[34] The Internet’s capacity to disseminate information has been described by this Court as “one of the great innovations of the information age” whose “use should be facilitated rather than discouraged” … Hyperlinks, in particular, are an indispensable part of its operation.

[36] The Internet cannot, in short, provide access to information without hyperlinks. Limiting their usefulness by subjecting them to the traditional publication rule would have the effect of seriously restricting the flow of information and, as a result, freedom of expression. The potential “chill” in how the Internet functions could be devastating, since primary article authors would unlikely want to risk liability for linking to another article over whose changeable content they have no control. Given the core significance of the role of hyperlinking to the Internet, we risk impairing its whole functioning. Strict application of the publication rule in these circumstances would be like trying to fit a square archaic peg into the hexagonal hole of modernity.

Jon Newton reacts here.

 

One Response to “Hyperlinks and defamation in the Supreme Court of Canada”

  1. Janice Duffy says:

    It is a tough ask for Judges required to make decisions within a framework that has yet to catch up to technological innovations. This was a very considered and fair judgement given the obvious broader implications of these ‘landmark’ cases.I know from personal experience the difficulties involved in seeking and obtaining even the most basic of remedies for cyber defamation in a world in which one company has a monopoly and uses freedom of speech to excuse to remove retain promote or demote information according to their business model.This has put me in the unenviable position in which I have had to sue Google in order to be able to go back to a profession that I loved and which was preceded by 11 years of hard slog as a mature student while working full time.Luckily I live in a country (Australia) that has plaintiff friendly defamation laws (unlike the US for example). Nonetheless, it is abundantly clear that the courts in general do not understand how material and information is disseminated on the internet. II have written about my case in a blog on drjaniceduffy.com. Google have ranked it in a way that is equivalent to actually not existing. Yet most of the site visits to my little corner in Cyberia are from Google. They will not remove the remaining defamatory urls and snippets. and they have, I think done a manual intervention on the site viability. If anyone reads this please drop by – it is lonely in outerspace!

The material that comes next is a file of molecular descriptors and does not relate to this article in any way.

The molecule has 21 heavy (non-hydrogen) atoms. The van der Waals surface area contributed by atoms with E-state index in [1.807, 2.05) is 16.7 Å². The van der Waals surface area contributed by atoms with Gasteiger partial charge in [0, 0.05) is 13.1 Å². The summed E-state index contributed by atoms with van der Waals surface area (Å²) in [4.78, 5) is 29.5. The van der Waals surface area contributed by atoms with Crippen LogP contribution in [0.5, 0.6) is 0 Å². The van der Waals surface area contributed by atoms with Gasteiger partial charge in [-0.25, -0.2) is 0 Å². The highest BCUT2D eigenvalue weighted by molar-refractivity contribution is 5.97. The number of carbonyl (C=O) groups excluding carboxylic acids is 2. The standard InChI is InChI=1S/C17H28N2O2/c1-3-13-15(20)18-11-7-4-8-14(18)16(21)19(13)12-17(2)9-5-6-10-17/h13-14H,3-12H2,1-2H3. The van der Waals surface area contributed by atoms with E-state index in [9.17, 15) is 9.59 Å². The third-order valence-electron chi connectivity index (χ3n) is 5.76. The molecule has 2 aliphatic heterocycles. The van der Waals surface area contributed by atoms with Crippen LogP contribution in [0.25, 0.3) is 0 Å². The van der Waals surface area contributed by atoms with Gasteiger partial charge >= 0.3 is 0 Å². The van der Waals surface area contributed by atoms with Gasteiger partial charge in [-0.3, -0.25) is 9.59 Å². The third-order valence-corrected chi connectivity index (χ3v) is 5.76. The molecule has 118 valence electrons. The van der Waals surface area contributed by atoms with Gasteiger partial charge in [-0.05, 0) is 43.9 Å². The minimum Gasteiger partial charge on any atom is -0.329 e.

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Me in a hatHi there! Thanks for dropping by. I'm Eoin O'Dell, and this is my blog: Cearta.ie - the Irish for rights.

"Cearta" really is the Irish word for rights, so the title provides a good sense of the scope of this blog.

In general, I write here about private law, free speech, and cyber law; and, in particular, I write about Irish law and education policy.